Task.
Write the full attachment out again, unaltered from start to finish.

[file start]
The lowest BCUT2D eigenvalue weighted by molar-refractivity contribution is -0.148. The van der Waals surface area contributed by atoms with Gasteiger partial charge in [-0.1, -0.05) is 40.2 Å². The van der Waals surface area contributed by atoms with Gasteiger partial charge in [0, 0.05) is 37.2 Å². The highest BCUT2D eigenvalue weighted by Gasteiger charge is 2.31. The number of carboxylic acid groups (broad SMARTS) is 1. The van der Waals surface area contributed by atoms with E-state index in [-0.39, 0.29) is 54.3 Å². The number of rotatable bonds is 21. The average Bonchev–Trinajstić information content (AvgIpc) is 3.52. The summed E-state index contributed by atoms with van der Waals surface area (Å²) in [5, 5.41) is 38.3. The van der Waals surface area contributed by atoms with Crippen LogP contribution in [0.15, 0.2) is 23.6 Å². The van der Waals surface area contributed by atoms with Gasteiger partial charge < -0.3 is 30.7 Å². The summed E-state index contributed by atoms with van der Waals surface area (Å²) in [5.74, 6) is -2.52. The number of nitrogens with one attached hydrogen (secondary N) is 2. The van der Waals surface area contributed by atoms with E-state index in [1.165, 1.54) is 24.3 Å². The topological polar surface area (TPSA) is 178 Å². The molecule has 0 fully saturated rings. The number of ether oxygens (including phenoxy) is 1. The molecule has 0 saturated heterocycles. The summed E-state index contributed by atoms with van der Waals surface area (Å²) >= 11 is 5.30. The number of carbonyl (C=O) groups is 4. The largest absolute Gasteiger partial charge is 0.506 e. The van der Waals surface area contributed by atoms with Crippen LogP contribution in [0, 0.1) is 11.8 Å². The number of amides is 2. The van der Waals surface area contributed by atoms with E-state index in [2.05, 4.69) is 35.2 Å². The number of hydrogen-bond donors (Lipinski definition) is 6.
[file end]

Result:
The lowest BCUT2D eigenvalue weighted by molar-refractivity contribution is -0.148. The van der Waals surface area contributed by atoms with Gasteiger partial charge in [-0.1, -0.05) is 40.2 Å². The van der Waals surface area contributed by atoms with Gasteiger partial charge in [0, 0.05) is 37.2 Å². The highest BCUT2D eigenvalue weighted by Gasteiger charge is 2.31. The number of carboxylic acid groups (broad SMARTS) is 1. The van der Waals surface area contributed by atoms with E-state index in [-0.39, 0.29) is 54.3 Å². The number of rotatable bonds is 21. The average Bonchev–Trinajstić information content (AvgIpc) is 3.52. The summed E-state index contributed by atoms with van der Waals surface area (Å²) in [5, 5.41) is 38.3. The van der Waals surface area contributed by atoms with Crippen LogP contribution in [0.15, 0.2) is 23.6 Å². The van der Waals surface area contributed by atoms with Gasteiger partial charge < -0.3 is 30.7 Å². The summed E-state index contributed by atoms with van der Waals surface area (Å²) in [5.74, 6) is -2.52. The number of nitrogens with one attached hydrogen (secondary N) is 2. The van der Waals surface area contributed by atoms with E-state index in [1.165, 1.54) is 24.3 Å². The topological polar surface area (TPSA) is 178 Å². The molecule has 0 fully saturated rings. The number of ether oxygens (including phenoxy) is 1. The molecule has 0 saturated heterocycles. The summed E-state index contributed by atoms with van der Waals surface area (Å²) >= 11 is 5.30. The number of carbonyl (C=O) groups is 4. The largest absolute Gasteiger partial charge is 0.506 e. The van der Waals surface area contributed by atoms with Crippen LogP contribution in [0, 0.1) is 11.8 Å². The number of amides is 2. The van der Waals surface area contributed by atoms with E-state index in [2.05, 4.69) is 35.2 Å². The number of hydrogen-bond donors (Lipinski definition) is 6.